March in the garden

Posted on: 5th March, 2014

Category: Home & Garden

Contributor: West Cork People

by John Hosford 086-4426450 www.facebook.com/TheWeekEndGardenCentre

As we move into March, many perennial plants are coming back to life and seed sowing under cover will also be progressing.

Pelargoniums/Geraniums
Increased light levels and temperatures should stimulate new growth from overwintered Pelargonium. Plants that were brought indoors prior to the winter should be cut hard back to about 10-15cm (4-6”). Cut with a sharp, clean secateurs. Cuttings that were rooted in the autumn should be repotted upwards to the next size pot, for example from a 3” to a 4” pot. Always use fresh compost when repotting and discard any diseased shoots. Any excessively long shoots should be trimmed back.

Geraniums/Pelargoniums will appreciate weekly liquid feeding of a good liquid fertiliser such as Brandon Tomato Food. Gradually increase watering and liquid feeding, as the days lengthen. Use the opportunity of any fine calm days to ventilate glasshouses, polytunnels or conservatories.

Try to water early in the day to reduce water and humidity remaining overnight, which will make the plants more susceptible to fungal infection. Keep the temperature about seven degrees C (45f). If any excessively cold weather arrives cover the plants overnight with newspaper or frost protection fleece. Control pests as soon as detected and don’t allow the pest population levels to spiral out of control. Pests to watch for early in the year include aphids and whitefly. Caterpillars are more of a summer/autumn problem but vigilance needs to be maintained at that time of year. Treat immediately on detection.

Dahlias/Begonias
Dahlia and Begonia tubers may be brought back into growth during March and April. Check stored tubers for rot. Discard any that are diseased. Commence watering, increasing amounts as days lengthen. You can start your Dahlia and Begonia tubers in pots or trays. Keep frost-free until all frosts have disappeared in May. Protect against slug damage especially during mild, damp spells.

Roses
Complete pruning of roses now. Gather up the prunings and dispose off site. Commence spraying of roses against blackspot and mildew. Watch for early aphid infections.

 

Providing colour now
Camellias are a superb shrub in a wide variety of colours. They come in single, semi-double or fully double blooms. Ideal in west or north facing aspects. Use lime-free compost when planting. Camellias make ideal shrubs in tubs or containers. Colours: red, white, pink, cream or bicolours. Camellias have luxuriant,glossy foliage.

Narcissi come in a great variety of heights and colours from 10-40 cm(4-16”) and are looking good now in containers, lawns or borders.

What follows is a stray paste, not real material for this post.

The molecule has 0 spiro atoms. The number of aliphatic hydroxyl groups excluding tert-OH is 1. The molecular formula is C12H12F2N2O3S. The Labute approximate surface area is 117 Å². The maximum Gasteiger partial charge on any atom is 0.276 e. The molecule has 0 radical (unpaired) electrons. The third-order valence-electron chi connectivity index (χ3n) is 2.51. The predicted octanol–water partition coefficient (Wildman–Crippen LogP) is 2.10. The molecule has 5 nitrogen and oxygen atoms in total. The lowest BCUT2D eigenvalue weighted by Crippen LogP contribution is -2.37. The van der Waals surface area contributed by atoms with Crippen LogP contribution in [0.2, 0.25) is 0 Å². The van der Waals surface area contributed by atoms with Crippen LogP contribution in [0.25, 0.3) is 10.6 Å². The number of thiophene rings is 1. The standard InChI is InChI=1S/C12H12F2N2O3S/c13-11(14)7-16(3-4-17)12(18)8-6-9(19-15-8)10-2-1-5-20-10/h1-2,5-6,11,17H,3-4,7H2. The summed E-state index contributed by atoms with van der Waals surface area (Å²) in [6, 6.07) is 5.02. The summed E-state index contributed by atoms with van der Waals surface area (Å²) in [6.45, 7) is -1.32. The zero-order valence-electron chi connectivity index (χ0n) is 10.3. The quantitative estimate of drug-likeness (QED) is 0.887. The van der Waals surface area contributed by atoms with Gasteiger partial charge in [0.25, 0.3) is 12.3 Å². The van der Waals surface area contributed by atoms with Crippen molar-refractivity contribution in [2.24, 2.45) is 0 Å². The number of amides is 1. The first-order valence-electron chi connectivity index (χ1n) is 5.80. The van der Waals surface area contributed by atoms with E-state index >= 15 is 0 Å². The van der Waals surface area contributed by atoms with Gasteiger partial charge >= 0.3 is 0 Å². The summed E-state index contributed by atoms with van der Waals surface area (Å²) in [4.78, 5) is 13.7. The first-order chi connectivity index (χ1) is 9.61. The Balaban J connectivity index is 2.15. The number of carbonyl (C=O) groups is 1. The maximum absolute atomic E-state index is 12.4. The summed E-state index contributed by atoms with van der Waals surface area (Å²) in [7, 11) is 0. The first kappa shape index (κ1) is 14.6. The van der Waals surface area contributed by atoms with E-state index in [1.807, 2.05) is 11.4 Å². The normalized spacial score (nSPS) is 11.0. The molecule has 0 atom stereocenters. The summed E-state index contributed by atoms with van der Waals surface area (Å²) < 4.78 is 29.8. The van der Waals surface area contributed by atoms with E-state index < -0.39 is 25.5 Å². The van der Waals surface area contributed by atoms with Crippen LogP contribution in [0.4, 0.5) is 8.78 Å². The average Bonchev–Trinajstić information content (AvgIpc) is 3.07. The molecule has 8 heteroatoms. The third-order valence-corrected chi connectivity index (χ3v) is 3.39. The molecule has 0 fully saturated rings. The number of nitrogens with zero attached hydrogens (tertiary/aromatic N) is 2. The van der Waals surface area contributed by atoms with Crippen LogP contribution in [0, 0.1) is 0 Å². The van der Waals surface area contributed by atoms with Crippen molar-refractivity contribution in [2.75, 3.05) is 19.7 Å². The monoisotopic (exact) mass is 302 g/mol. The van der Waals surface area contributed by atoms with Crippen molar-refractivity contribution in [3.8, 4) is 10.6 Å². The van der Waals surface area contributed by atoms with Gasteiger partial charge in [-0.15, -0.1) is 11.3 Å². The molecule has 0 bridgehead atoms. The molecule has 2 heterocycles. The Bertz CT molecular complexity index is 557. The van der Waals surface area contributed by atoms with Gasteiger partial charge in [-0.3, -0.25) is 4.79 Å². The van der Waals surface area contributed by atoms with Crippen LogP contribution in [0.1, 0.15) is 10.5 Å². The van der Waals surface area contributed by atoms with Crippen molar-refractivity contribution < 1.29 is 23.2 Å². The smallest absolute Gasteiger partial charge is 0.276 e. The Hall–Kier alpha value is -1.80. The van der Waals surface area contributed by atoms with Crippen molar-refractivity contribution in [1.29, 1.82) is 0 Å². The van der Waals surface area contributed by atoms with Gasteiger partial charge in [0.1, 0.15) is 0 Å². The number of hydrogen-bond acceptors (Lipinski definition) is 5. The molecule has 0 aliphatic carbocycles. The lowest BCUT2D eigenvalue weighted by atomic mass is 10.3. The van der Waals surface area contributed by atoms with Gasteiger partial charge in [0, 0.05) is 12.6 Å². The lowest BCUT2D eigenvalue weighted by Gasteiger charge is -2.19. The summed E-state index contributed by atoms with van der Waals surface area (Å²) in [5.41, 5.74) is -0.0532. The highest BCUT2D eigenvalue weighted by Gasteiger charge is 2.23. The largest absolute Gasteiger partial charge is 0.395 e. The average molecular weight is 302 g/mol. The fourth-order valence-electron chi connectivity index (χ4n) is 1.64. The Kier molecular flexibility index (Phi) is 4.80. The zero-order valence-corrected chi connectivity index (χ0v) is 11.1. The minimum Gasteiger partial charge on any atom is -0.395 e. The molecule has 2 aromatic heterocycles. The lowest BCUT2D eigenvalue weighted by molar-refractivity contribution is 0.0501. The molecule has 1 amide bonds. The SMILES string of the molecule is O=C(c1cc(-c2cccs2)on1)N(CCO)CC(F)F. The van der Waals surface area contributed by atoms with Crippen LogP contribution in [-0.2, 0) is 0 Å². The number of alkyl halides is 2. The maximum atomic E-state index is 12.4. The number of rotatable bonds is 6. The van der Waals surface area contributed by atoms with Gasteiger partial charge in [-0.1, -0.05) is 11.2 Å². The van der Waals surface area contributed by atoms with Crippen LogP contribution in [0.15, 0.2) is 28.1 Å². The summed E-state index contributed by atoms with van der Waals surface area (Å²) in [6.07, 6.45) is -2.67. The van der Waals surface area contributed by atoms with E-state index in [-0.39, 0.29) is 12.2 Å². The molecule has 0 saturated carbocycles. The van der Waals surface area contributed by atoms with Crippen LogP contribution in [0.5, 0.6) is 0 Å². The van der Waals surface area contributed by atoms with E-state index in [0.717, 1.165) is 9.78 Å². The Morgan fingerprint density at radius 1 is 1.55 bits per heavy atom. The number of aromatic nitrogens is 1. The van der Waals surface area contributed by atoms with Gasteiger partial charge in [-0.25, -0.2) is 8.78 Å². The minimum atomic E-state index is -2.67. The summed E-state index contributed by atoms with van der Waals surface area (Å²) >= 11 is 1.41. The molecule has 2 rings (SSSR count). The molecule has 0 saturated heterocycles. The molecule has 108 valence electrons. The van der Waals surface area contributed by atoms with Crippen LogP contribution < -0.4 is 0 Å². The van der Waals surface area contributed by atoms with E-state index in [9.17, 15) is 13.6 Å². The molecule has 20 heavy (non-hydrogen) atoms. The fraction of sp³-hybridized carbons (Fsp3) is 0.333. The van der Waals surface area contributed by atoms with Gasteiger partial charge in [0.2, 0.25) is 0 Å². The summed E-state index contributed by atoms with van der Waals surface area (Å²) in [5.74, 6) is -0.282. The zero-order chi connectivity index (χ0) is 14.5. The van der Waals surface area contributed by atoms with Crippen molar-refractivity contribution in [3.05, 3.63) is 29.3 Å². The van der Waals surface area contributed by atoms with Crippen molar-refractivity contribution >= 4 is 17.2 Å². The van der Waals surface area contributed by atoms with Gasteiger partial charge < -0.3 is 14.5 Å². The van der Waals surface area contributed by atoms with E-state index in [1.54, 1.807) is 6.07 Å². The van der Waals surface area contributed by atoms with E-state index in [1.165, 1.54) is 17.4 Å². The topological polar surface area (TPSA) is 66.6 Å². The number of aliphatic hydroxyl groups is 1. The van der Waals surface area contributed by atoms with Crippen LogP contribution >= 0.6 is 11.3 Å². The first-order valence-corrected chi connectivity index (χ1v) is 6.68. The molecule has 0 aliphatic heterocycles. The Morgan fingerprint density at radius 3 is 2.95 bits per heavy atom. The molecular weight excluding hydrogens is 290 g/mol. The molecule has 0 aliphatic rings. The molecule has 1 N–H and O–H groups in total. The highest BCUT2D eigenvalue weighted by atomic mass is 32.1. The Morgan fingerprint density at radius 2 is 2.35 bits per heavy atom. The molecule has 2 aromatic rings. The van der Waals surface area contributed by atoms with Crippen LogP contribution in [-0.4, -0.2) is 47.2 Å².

Crocosmia Lucifer may be planted now in a sunny or semi-shaded border. They will flower from July to September. The variety Lucifer has a brilliance of colour not matched by any other variety with its electrically, hot, vivid, red colour. Plant in bold groups for the most dramatic effects.

Tomatoes 

Tomatoes are a very rewarding crop to grow and there are a huge array of varieties in a variety of colours, sizes and shapes. They can be grown in gardens, greenhouses, patios, balconies and containers.

Tomato seed needs to be sown now. Sow the seed in clean pots or seed trays. Use a good seed or multi-purpose compost. Level and firm the compost, then water. You can level the compost with a builders float. Water the compost with a fine rosed watering can. Sow seeds carefully spaced out. Cover on sowing with a layer of vermiculite. Keep temperatures at 21 degrees C (70F), ideally in a heated propagator or hot press. Transfer seedlings to a heated greenhouse or if that is not available a good, bright sunny windowsill. Seedlings emerge after about five days. Place them in the best possible light — maintaining a temperature of around 18 degrees C. Keep in the best possible light as if the plants become drawn and leggy at this critical stage you won’t be able to rectify this later.

Transferring Seedlings
Seedlings should be large enough to transplant out into separate pots of compost two to three weeks after sowing. Water the pots of compost prior to planting out. Make a hole in the compost large enough to take the roots and lightly firm the seedling in place. Water in after planting with tepid or lukewarm water. Reduce the temperature to 21 degrees C (60f) when plants reach 15cm(6”).

Varieties/Cultivars
Ferline: Good flavour with some blight resistance.
Alicante: Heavy crops of sweet, medium sized fruit.
Gardeners Delight: Small, cherry sized fruits, deliciously addictive flavour. Grow indoors or outdoors.
Tumbler: A trailing tomato that can be grown in hanging baskets. Quick to mature, tremendously popular.

Other vegetables to sow now:

Cabbage, lettuce, leeks, onions and leeks may be sown under cover now for transplanting outdoors later.

 

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